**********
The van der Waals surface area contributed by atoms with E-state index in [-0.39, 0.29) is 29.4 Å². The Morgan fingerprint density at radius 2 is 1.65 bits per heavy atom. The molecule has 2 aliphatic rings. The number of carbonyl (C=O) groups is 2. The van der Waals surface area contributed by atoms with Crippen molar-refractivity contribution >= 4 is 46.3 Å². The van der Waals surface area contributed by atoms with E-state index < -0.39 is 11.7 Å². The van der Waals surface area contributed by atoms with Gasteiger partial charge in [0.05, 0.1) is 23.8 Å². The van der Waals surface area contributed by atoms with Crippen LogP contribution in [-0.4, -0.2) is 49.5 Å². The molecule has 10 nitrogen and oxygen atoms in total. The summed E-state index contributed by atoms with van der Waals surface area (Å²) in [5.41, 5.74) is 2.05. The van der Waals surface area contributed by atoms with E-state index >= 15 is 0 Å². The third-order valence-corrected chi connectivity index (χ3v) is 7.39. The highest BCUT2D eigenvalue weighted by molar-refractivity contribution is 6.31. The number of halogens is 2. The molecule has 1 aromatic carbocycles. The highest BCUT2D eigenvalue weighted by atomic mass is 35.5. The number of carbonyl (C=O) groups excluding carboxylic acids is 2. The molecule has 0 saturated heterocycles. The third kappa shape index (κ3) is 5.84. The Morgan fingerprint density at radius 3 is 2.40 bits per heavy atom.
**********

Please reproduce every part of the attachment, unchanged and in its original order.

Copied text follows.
The van der Waals surface area contributed by atoms with E-state index in [-0.39, 0.29) is 29.4 Å². The Morgan fingerprint density at radius 2 is 1.65 bits per heavy atom. The molecule has 2 aliphatic rings. The number of carbonyl (C=O) groups is 2. The van der Waals surface area contributed by atoms with Crippen molar-refractivity contribution >= 4 is 46.3 Å². The van der Waals surface area contributed by atoms with E-state index < -0.39 is 11.7 Å². The van der Waals surface area contributed by atoms with Gasteiger partial charge in [0.05, 0.1) is 23.8 Å². The van der Waals surface area contributed by atoms with Crippen LogP contribution in [-0.4, -0.2) is 49.5 Å². The molecule has 10 nitrogen and oxygen atoms in total. The summed E-state index contributed by atoms with van der Waals surface area (Å²) in [5.41, 5.74) is 2.05. The van der Waals surface area contributed by atoms with E-state index >= 15 is 0 Å². The third-order valence-corrected chi connectivity index (χ3v) is 7.39. The highest BCUT2D eigenvalue weighted by molar-refractivity contribution is 6.31. The number of halogens is 2. The molecule has 1 aromatic carbocycles. The highest BCUT2D eigenvalue weighted by atomic mass is 35.5. The number of carbonyl (C=O) groups excluding carboxylic acids is 2. The molecule has 0 saturated heterocycles. The third kappa shape index (κ3) is 5.84. The Morgan fingerprint density at radius 3 is 2.40 bits per heavy atom.